Authors: Kolina Topel
Tags: #Fantasy, #Fiction, #General
For my children, Kailey and Austin. Thank you for making every day an adventure.
A very special thank you to Emily
Joncas, for editing all of my mistakes (there were many), and standing beside me through months of “It’s not perfect yet” moments.
Alicia Dixon and Felicia Topel for being my guiding light, inspiration, and, at times, my motivation.
I have always been considered a pretty
girl. Beautiful even perhaps, though I never really seemed to fit in with t
he so-called “beautiful people.”
Not just them
though, I never really seemed to fit in anywhere.
I have lived all over the country, never staying in one place for more than a year and often less. I’ve met endless brands of people, studied different religions and hovered in several social circles, but I always wound up back in the one place I never really wanted to be—New Albany, Indiana.
Not that I don’t like the place I most often called home, it just felt empty like most other places do. I suppose it has its perks though. It is small enough to be considered “small town
” yet close enough to Louisville that there is usually
to do. There is one big reason that I always come back though—my mother.
My mother had traveled the world for several years before I was born. She is a very spontaneous woman who has a constant yearning for something and someplace new;
driving tour buses for cruise lines in Mexico, training race horses in Florida, parasailing in California. She is much more outgoing and carefree than I have ever been. She settled down in New Albany some years before I was born and eventually met a man named Michael who would become my stepfather. He had two daughters of his own—Amber and Elizabeth. I’ve never met my real father. I was told he left when I was a baby.
Shortly after graduating from high school, I moved out of the house where my mother had raised me through all of my teen years, yet after three years of constant moving, my heart again began to yearn for home, for Mom, so I moved back.
This is where my story begins. This is when I became who and what I am—or at least figured it all out. It’s how I lost those close to me and discovered the truth about my past.
* * *
I was working a second-rate job at Wal-Mart and had been there for almost a year, making not much better than minimum wage. That didn’t bother me as much as my boss, Linda, who always seemed intent on making my already long shifts hell. Unfortunately, I usually got stuck with second shift.
It was mid-January, which meant it was freezing cold outside. New Albany amazingly has absolutely freezing winters, even though there isn’t always a ton of snow. I stepped outside of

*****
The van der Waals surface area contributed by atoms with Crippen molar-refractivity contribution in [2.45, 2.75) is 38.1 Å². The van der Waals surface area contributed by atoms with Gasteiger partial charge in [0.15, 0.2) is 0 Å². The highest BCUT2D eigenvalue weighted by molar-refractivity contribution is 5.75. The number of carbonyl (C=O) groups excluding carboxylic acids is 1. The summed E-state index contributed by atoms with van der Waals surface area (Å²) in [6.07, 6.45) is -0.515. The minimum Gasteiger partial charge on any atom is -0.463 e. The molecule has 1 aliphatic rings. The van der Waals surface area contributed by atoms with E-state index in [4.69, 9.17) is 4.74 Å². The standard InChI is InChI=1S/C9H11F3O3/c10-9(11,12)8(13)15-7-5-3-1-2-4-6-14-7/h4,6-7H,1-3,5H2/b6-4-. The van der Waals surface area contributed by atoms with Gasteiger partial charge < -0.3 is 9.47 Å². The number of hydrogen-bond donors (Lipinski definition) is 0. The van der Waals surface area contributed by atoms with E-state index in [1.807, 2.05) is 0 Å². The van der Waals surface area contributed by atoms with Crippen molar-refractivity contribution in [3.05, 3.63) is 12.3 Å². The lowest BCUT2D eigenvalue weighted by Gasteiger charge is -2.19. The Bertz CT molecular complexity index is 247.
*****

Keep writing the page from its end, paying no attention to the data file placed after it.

work after a grueling eleven
-hour shift and looked at my watch, 8 p.m. already—too late to call Mom for something to do.
I snarled at the cold as I walked to my car, and I finally began to realize I hadn’t eaten since lunch (thanks Linda). I decided to stop at the bank and take out ten of
the last thirty or so dollars
I had to my name to get some fast food before going home to my food-barren kitchen.
When I pulled up to the ATM to check my balance and reached for the slip of paper out of the machine, my mouth dropped almost as fast as the paper fell out of my hand. The balance—it wasn’t thirty dollars like I had expected. It was $674, 389!
I took out my card and put it back in. “There must be some mistake, there must be some mistake,” I kept thinking. The bank was closed for the day,
, so I couldn’t go in and question the teller.
Same thing, $674,389. I couldn’t breathe. I don’t know how long I sat there, seconds, minutes, maybe longer, but finally someone behind me honked, though I didn’t see any headlights approach. The horn scared me, and I took in a breath
feeling dizzy from the lack of oxygen to my brain. I took out my card again, not daring to touch any of my, er,
money, and I put the car in drive.
I didn’t close my mouth all the way home. I pulled into my spot and shut off my car. I just sat there. I don’t know how long. I
think I forgot how to move my legs. Not until my teeth started chattering so violently they could have woken the dead did I regain composure. Was I cold? Huh. I couldn’t feel anything.
I sat there for a while
longer. I closed my eyes and laid
my head back to try to think.
Was this even possible? Where did it come from? What was the mistake? It had to be a mistake, obviously, but who in their right mind would misplace half a million…
I couldn’t even think it.
I would have to straighten this out. I would go to the bank tomorrow and—crap. It was Friday. My bank wasn’t open on the weekends.
Breathe,” I told myself. And my mind was blank again.
Tap, tap, tap, tap. I jumped so hard my head hit the roof of the car with a thud. “Ow.” I looked out the window and saw Greg, one